Retinal vessel segmentation is a challenging task and has been in the focus of researches all over the world for years. During this time many different algorithms were published . The segmentation algorithms can be classified into two main groups: in unsupervised and supervised methods. Unsupervised methods classify vessels using heuristics, while supervised methods learn a criteria system automatically using prelabeled data as gold standard. We focus on heuristic methods, as supervised methods need a large training set for each camera setup. Heuristic methods instead require a set of parameters, which need to be adapted to the camera setup. Thus, they are much more independent from the test dataset during their development. A more detailed review of the segmentation and other retinal image processing algorithms can be found in the articles published by Kirbas and Quek  and Patton et al. .
Early, but one of the most common approaches for fundus images are the matched-filter approaches. One of the first methods was presented by Chaudhuri et al. . It fits predefined vessel profiles with different sizes and orientations to the image to enhance vessels. Similar methods and improvements were published later on by different authors [5–8]. Early implementations of these methods were using a simple thresholding step to obtain a vessel segmentation. Sometimes these methods were combined with other approaches [9–12]. For example, Zhang et al.  combined matched filters with a method based on the Hessian matrix . The matched filters provide high quality results, but the main disadvantage of these methods is their requirement for vessel profiles and comparisons of large regions for each pixel in the image, resulting in long computational time. The quality of the segmentation results heavily depends on the quality and size of the used vessel profile database. This can be specific towards ethnicity, camera setup, or even eye or vascular diseases, which reduces its applicability.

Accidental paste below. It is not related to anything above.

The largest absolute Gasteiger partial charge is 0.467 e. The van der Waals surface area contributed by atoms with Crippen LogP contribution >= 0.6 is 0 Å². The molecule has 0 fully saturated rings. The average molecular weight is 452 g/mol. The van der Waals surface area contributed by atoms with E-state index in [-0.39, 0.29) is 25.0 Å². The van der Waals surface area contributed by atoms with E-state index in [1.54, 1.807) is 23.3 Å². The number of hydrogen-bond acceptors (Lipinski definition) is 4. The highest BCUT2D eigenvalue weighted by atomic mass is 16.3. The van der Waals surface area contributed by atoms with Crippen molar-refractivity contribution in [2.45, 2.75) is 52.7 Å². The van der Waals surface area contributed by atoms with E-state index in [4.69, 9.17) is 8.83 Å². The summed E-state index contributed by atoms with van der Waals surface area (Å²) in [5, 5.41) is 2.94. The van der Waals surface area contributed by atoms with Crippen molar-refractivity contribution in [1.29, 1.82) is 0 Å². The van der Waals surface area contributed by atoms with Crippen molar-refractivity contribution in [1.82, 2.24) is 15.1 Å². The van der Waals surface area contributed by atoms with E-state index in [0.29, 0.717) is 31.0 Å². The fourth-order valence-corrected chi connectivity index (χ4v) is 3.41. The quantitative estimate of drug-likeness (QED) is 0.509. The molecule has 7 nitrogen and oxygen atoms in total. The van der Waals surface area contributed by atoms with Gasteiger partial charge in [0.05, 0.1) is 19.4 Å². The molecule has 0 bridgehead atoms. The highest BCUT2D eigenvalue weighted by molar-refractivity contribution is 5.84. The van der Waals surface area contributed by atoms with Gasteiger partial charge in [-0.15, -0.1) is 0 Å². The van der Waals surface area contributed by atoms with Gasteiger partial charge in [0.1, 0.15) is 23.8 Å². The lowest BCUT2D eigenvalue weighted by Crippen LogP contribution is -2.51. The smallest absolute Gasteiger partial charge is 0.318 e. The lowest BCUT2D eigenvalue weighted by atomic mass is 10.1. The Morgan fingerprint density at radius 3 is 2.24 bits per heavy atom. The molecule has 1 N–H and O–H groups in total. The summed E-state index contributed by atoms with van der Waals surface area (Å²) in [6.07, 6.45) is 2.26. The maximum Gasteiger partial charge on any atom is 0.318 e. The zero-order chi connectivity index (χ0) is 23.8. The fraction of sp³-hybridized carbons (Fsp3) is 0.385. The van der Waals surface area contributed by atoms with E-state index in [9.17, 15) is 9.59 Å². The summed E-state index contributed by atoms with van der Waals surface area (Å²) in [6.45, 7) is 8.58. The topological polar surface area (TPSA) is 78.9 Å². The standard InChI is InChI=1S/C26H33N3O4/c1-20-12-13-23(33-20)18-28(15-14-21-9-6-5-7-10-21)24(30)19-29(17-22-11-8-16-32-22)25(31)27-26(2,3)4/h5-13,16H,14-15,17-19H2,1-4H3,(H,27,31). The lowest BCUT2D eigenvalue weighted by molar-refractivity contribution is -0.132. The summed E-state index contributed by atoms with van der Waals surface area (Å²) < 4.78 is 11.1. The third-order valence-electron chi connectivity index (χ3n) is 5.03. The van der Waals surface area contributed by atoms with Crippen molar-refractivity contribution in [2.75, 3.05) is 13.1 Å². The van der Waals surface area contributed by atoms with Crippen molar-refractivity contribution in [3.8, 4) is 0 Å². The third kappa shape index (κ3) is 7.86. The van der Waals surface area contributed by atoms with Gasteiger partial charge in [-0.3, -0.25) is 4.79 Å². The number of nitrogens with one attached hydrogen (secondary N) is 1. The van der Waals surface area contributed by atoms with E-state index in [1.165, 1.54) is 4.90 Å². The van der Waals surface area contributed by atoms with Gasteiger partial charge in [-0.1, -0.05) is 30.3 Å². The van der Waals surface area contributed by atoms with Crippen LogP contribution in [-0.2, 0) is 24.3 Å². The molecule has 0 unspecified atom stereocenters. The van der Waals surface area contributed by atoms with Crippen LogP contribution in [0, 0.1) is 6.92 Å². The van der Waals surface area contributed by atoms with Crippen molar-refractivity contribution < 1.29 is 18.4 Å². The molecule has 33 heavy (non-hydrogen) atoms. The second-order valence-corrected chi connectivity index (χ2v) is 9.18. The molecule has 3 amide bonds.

Some of the algorithms are specialized to segment only one or more objects, which are marked by a user or in a preprocessing step. These methods are usually not analyzing the whole image but the neighborhood of the already segmented regions. Region growing [13, 14] and tracking algorithms [15–18] are good examples for such kind of segmentation methods. The region-growing approaches are trying to increase the segmented area with nearby pixels based on similarities and other criteria. These methods are one of the fastest approaches, while they may have problems at specific regions of the image, where the vessels have lower contrast compared to the nearby tissues, for example, vessel endings or thin vessels. In this case the region growing can segment large unwanted areas. Vessel tracking algorithms are more robust in those situations. They try to find a vessel-like structure in the already segmented region and track the given vessels. These algorithms can recognize vessel endings much easier, but they may have difficulties at bifurcations and vessel crossings, where the local structures do not look like usual vessels anymore. Hunter et al.  published a postprocessing step to solve some of these situations.
Other common segmentation approaches are model-based methods. The most known and commonly used ones are active contour-based methods, level-sets, and the so-called snakes . The early snake-based algorithms start with an initial rough contour of the object, which is iteratively refined driven by multiple forces. In an optimal case, the forces reach their equilibrium exactly on the object boundaries. These methods are sensitive to their parameterization, while they may have problems if they have to segment thick and thin vessels in the same time. Thus, the parameters have to be set and refined manually by the user. The snakes in this form are mostly used in MR  or X-ray angiographic images  to segment pathologies and organs. The snake-based retinal vessel segmentation methods usually apply a vessel tracking framework to find the edges or the centerline of the vessels and track them using snakes [17, 22, 23]. This way the snakes are used to track only a vessel edge and the algorithm has less problems with vessel endings and different vessel thicknesses. Thus, their parameters are easier to optimize, but they inherit the problems of tracking algorithms with bifurcations and crossings.